When did yoga originate?
When did yoga originate? We explain everything you need to know about the ancient practice.
Yoga is a practice that focuses on flexibility, breath work and strength – but when did yoga originate? People often practice yoga to find mental wellness and stillness in addition to the physical benefits it offers. Yoga is one of the few exercise routines that focuses on developing unity and harmony between the mind and body.
Such is yoga’s popularity that you’ll find it everywhere, whether it’s classes at your local fitness centre, on television shows and in films, or in social media. Practicing the different types of yoga can be as simple as unfurling your yoga mat in your living room and doing some sun salutations before work.
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When did yoga originate? The history
The history of yoga is commonly segmented into four main eras: Pre-classical Vedic, Classical, Post-classical and Modern.
Pre-classical Vedic period
There is a lot of speculation about the exact period in which yoga originated, with some saying it came into being in some form 5,000 years or more ago. According to information from the Indian Government’s Ministry of External Affairs, the earliest theory of yoga was developed by the Indus-Sarasvati civilization in Northern India around 2,700 BC.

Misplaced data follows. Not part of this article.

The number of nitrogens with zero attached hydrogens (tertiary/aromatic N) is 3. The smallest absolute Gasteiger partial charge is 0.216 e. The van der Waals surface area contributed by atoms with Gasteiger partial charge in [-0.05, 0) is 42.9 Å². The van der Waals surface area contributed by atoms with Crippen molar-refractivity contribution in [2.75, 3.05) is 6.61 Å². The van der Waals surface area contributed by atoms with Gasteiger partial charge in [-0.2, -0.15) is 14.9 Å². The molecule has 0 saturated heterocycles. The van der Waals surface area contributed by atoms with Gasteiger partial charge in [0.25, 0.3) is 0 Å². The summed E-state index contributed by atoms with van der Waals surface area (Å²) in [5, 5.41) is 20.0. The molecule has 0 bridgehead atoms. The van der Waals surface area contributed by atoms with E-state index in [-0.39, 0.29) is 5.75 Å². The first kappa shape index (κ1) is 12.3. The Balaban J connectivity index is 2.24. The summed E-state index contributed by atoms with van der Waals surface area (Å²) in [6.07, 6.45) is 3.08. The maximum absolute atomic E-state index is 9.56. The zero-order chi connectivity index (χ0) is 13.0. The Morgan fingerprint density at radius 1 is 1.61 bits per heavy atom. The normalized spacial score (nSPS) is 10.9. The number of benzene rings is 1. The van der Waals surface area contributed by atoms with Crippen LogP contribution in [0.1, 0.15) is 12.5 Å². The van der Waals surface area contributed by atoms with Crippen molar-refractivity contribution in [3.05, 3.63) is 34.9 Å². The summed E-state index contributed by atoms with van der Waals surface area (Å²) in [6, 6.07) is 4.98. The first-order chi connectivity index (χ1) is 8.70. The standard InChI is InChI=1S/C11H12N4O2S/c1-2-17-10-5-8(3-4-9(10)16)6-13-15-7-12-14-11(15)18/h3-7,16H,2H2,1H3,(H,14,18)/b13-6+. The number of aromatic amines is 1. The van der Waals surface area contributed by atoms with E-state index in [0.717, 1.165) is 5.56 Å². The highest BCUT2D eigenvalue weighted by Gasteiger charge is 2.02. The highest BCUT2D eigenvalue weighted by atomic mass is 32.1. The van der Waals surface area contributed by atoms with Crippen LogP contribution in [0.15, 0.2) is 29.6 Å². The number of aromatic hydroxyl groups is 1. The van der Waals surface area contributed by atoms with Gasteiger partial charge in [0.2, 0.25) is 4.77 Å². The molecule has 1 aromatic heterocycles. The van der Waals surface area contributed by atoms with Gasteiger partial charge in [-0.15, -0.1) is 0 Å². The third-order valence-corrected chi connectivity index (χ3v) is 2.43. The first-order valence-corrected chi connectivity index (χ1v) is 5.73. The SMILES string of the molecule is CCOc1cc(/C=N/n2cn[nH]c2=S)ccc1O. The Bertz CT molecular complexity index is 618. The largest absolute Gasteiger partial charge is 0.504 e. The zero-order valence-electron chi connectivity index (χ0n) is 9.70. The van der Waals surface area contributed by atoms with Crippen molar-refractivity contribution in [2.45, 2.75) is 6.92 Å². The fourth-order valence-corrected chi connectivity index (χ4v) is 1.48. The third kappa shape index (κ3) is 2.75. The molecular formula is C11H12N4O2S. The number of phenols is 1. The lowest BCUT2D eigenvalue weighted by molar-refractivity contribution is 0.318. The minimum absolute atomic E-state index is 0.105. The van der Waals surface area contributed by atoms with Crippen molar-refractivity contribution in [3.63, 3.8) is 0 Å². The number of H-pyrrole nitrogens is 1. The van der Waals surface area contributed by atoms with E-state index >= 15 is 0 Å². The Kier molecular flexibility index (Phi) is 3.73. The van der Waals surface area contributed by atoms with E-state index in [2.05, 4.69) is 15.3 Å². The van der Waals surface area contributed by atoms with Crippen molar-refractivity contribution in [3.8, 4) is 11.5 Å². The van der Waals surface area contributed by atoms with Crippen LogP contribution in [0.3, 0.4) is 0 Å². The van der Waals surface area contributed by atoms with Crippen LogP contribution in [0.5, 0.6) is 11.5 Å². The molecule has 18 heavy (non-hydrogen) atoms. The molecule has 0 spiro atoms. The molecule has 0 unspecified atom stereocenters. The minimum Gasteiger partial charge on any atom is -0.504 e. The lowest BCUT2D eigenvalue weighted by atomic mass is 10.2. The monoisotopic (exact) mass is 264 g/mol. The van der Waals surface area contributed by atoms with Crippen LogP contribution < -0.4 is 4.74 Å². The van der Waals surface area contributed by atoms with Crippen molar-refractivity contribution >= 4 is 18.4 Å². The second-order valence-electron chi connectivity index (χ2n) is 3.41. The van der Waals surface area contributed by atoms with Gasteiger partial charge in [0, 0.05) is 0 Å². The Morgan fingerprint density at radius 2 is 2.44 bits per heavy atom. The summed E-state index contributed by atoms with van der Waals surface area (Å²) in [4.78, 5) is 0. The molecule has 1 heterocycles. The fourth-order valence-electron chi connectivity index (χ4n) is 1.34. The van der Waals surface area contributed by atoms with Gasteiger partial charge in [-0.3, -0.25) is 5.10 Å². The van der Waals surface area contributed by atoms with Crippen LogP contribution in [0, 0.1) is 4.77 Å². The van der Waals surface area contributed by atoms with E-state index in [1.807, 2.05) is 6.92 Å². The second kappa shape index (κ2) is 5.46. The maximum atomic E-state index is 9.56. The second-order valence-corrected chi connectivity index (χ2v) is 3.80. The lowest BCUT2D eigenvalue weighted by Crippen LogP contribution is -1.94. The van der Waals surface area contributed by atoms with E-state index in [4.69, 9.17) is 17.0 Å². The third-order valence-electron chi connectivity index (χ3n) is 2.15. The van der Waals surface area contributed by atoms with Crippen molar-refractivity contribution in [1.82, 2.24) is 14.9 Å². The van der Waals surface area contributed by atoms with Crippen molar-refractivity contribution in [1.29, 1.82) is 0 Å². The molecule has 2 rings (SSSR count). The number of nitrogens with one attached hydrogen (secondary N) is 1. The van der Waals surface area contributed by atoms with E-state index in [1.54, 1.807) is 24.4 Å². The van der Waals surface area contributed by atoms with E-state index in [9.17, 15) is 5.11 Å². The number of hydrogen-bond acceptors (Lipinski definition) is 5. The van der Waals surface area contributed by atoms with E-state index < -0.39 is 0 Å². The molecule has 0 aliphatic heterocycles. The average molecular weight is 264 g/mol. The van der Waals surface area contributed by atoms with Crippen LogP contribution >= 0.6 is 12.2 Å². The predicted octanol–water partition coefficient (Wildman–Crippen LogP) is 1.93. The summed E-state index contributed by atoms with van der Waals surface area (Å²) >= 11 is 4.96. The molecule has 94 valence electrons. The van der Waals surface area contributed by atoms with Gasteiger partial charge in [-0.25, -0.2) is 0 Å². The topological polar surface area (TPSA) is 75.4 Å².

The Sanskrit word "yuj" which "yoga" is derived from, means "to join" or "to unite" and was first mentioned in the Rigveda, the earliest of four religious texts known as the Vedas. The Rigveda is a collection of Indian hymns written in Sanskrit and is one of the holiest and most sacred texts of Hinduism. It is thought to have been written around 1500-1200 BC, according to Britannnica. Tips for controlling one’s breath and balancing energies were discussed in the Vedas. Yoga-like practices are also described in other Vidic Sanskrit texts known as the Upanishads.
According to Vimala Thakar’s book Glimpses of Raja Yoga: An Introduction to Patanjali's Yoga Sutras, Indian people would go to a "rishi", or enlightened person, to guide them in the teachings outlined in the Veda. Yoga in this period was known as Vedic yoga. Ceremonies that encouraged mental fortitude were led by the rishi.